Top Signs Your Mining Equipment Needs Maintenance


Companies utilising mining equipment throughout the year had to follow strict maintenance schedules to ensure that all vehicles and machinery remained functional throughout the process. Mining equipment especially underwent constant wear and tear to keep up with the tight schedules of production. The impact of moving across different types of terrain multiple times each day and performing repetitive tasks caused massive strain on most pieces of heavy equipment. This was particularly true of the body and componentry and many companies found they needed replacement parts fairly often to keep machinery in top condition during a mining project.

When equipment broke down, the downtime in production cost many companies serious capital and they would be forced to source replacement equipment while theirs was being fixed. For this reason, companies across Australia made it a priority to identify the signs of wear and tear in mining equipment and keep a steady maintenance schedule throughout a piece of equipment’s lifespan. To assist in the task, they made sure to train all workers in these signs.


When operated, many pieces of heavy machinery began to vibrate. This was a sure sign that either the gears or belts were out of alignment and in need of maintenance. Experienced workers with the training to spot this sign often brought this issue up to their superiors and called for maintenance before they experienced a costly breakdown. Sandvik spare parts especially served to make the process of maintenance faster and more cost-effective over time and many companies utilised the reliable nature of such parts to keep safety standards high.


Accidents and poor operator technique often caused shock on pieces of machinery. Such shocks lead to the equipment experiencing unnecessary impact. Companies across Australia actively worked to reduce this occurrence by ensuring that their staffs underwent regular training and they usually achieved fewer instances of shock to the equipment with this method. However, many companies implemented such measures only after they had to perform extensive maintenance on existing machinery after serious shocks. To ensure you save as much time and money as possible, be sure to adequately train and prepare your workers before they sit behind the operating controls of a piece of machinery.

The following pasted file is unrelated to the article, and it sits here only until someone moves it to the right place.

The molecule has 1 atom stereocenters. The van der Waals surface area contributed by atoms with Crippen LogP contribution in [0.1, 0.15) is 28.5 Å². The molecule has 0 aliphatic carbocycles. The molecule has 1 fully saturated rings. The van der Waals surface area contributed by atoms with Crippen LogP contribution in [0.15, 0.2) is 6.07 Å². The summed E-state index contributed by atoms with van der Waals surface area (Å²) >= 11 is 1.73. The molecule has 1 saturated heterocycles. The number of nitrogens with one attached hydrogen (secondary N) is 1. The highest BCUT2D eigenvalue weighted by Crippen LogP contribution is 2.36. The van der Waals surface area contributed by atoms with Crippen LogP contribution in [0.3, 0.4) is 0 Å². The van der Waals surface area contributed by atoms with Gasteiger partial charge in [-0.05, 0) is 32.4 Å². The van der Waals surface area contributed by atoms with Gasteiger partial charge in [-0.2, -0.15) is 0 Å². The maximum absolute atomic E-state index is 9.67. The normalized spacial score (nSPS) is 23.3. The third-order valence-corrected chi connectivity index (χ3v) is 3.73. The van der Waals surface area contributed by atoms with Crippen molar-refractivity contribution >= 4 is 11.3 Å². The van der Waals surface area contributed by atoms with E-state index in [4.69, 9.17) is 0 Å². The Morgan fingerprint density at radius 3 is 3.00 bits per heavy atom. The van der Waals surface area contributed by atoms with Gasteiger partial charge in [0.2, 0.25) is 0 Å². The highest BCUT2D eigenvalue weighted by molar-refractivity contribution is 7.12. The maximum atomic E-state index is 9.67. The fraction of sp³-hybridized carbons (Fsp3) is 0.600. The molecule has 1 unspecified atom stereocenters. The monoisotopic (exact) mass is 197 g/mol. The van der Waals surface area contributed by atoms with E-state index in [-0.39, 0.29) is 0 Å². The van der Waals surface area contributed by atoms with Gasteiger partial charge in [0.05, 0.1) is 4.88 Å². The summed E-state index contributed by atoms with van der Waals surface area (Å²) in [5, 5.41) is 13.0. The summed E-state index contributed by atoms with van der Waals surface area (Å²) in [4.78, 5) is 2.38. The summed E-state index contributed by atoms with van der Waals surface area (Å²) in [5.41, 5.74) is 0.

High Temperature

Some mining equipment first showed signs of trouble by producing high temperatures throughout the machinery. This was generally a sign that it had been in use for too long of a period of time and needed a break, it was experiencing friction, had poor lubrication, or was in need of new parts. A proper examination helped to quickly diagnose the problem and companies found it crucial to perform such checks and any maintenance found to be necessary. Any equipment regularly running hot posed a health and safety risk with the best scenario calling for replacement of several key components of the machine.

Oil Leaks

The appearance of leaks around oil seals often identified a problem with lubrication or a worn seal in a piece of machinery. Many companies identified the problem by testing their lubricants as some contaminants proved to be the key problem. In other situations, they simply had to replace key components to fix the leak.